Auction Markets Ease
Make no mistake, it’s still red hot.
Make no mistake, it’s still red hot.
The country’s auction markets have eased slightly at the weekend, yet results clearly remain in favour of sellers as the spring boom rolls on.
The national weekend clearance rate was lower for the second consecutive weekend – down from 86.1% to 83.9% — but is still well above the 70.7% reported over the same weekend last year.
Higher auction numbers may be contributing to an easing of clearance rates with numbers up from the previous Saturday’s 1858 to 1970 – more than double the 916 auctioned over the same weekend last year.
The Sydney market was lower again at the weekend, down from the previous weekend’s 86.6% to 83.6%. This result is still higher than the 78.6% recorded over the same weekend last year.
It’s the first time in six weekends that Sydney’s clearance rate has fallen below 85%.
Auction numbers were up, with 677 homes were listed for auction at the weekend — higher than the previous weekend’s 618 and up on the 639 auctioned over the same weekend last year.
Sydney recorded a median price of $1,675,000 for houses sold at auction at the weekend which was again lower than the $1,712,500 reported over the previous Saturday but 22.3% higher than the $1,370,000 recorded over the corresponding weekend in 2020.
Melbourne’s market is on the ascent with the Victorian capital posting a clearance rate of 77.0% on Saturday — similar to the previous weekend’s 76.6%, and well ahead of the 63.0% recorded over the same weekend last year.
A total of 993 homes were listed for auction at the weekend which was up when compared to the 932 from the previous weekend.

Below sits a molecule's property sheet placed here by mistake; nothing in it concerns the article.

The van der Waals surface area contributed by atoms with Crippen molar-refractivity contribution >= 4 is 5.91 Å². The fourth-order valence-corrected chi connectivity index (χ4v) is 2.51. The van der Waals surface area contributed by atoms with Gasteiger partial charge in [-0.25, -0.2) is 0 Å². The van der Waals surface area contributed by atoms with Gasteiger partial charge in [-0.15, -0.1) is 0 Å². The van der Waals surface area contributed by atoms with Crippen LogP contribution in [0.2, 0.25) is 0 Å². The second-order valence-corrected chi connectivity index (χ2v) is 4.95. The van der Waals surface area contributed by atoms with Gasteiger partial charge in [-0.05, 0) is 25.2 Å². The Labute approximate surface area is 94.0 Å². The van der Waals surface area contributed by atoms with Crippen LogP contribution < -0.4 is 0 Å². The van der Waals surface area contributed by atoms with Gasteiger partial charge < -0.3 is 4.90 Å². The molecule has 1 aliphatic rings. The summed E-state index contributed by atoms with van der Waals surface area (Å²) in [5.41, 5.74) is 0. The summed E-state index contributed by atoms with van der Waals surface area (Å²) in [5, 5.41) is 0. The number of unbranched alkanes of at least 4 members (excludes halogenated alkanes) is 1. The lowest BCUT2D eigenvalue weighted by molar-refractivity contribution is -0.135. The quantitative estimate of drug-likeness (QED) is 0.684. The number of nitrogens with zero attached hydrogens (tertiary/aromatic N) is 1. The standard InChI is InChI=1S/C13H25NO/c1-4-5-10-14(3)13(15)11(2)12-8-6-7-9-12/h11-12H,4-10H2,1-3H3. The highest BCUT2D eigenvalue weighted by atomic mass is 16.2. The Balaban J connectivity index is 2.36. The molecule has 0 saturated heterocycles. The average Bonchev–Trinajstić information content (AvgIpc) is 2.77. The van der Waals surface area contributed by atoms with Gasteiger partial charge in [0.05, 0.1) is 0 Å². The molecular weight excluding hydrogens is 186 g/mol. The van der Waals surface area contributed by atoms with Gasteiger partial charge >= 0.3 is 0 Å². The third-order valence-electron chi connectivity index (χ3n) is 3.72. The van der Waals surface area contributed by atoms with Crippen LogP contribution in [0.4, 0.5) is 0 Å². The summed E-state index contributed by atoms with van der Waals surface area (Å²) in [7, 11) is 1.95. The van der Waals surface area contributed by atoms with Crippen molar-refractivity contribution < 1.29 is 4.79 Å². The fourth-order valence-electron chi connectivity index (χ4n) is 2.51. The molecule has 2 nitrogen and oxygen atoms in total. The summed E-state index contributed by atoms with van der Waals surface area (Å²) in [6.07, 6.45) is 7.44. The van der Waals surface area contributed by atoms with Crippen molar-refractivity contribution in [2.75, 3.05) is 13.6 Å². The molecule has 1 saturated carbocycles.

Melbourne recorded a median price of $969,500 for houses sold at auction at the weekend which was again lower than the $1,060,000 recorded over the previous weekend but 16.4% higher than the $833,000 recorded over the same weekend last year.
Record-level clearance rates however may ease over coming months as the typical wave of late season listings hits the markets – amplified by the easing of lockdown restrictions.
Data powered by Dr Andrew Wilson of My Housing Market.
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New research from Knight Frank’s International Waterfront Index shows waterfront properties are costing more than double their inland counterparts in Sydney while in Melbourne waterside properties attract a 40% premium.
Australia’s coastline attracts some of the highest waterfront premiums in the world with Sydney topping the index — an average premium of 121% — compared to an equivalent home set away from the water.
Auckland ranked second on the list of 17 international locations — a premium of 76%. The list saw Gold Coast (71%), Perth (69%) and the Cap d’Antibes (59%) on the French Riviera round out the top 5.
Australia continued to feature prominently in the research with Brisbane’s waterfront premium coming in at 55%, with Melbourne also in the top 10 at 39%.
According to Knight Frank Australia’s head of residential research, Michelle Ciesielski, there has always been strong appetite for Sydney’s waterfront homes.
Australia’s luxury residential market has advanced, it lacks the depth of prestige markets in more established global cities said Cieselski.
“As a result, our Australian cities can achieve a significantly higher premium on the waterfront compared to a similar property inland without access to, or a view of, water,” she said.
“Also, Australia is known for its balmy outdoor lifestyle, so many buyers in this super-prime space are willing to pay a premium to secure the ideal position along the waterfront.”
The data also suggests that beachfront homes were most desirable, commanding a premium of 63% compared to harbour locations fetching 62% premium and coastal homes with a 40% premium.